The knitted, pink “pussy” hats are back — at least for the weekend.
More than 120,000 protesters, clusters of which wore the ugly but eye-catching pink hats, gathered in New York and tens of thousands in dozens of other cities across the U.S. for the second Women’s March.
As in 2016’s march, which drew an estimated 2.4 million people in various major cities, anti-Trump sentiment was rife among those taking part in the New York, but with the recent spate of sexual harassment and and assault claims against men in film, television and media, what’s now being called the #MeToo movement was well represented, along with a range of other social issues, like Black Lives Matter, transgender rights and support for teachers unions.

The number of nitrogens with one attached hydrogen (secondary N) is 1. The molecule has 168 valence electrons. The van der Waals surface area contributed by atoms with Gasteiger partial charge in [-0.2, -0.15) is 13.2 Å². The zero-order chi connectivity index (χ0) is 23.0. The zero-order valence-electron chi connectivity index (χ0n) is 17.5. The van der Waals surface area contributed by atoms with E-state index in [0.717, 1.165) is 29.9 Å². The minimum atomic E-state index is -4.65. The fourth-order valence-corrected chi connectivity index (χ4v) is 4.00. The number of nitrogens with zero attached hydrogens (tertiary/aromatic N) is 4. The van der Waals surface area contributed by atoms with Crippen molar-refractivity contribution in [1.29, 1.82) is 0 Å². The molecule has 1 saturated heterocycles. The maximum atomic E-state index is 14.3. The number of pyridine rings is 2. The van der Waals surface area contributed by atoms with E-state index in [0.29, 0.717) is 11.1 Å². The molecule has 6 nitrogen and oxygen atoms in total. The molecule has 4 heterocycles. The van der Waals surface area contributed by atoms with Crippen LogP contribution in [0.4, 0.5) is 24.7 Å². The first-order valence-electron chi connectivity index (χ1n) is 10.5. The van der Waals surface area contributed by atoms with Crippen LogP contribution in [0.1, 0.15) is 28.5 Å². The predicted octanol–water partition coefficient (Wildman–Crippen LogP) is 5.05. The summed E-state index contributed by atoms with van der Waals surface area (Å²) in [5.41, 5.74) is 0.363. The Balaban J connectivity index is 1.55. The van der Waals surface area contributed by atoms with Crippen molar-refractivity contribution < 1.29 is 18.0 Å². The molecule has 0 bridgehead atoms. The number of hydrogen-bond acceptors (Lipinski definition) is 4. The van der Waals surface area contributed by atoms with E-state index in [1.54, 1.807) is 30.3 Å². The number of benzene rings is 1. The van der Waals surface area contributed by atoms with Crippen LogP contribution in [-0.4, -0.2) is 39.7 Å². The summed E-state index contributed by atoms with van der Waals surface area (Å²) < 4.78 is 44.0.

Women’s March 2018, New York.
A young woman remarked on the size of the crowd after police opened up a barricade on 62nd street and Broadway in order to relieve a massive bottle neck of people trying to get to Central Park and she came upon the main throng of slow-moving protesters with an excited, “This is lit!”
In a city where shoulder checking is a typical part of the daily commute, marchers were nothing if not polite. There was
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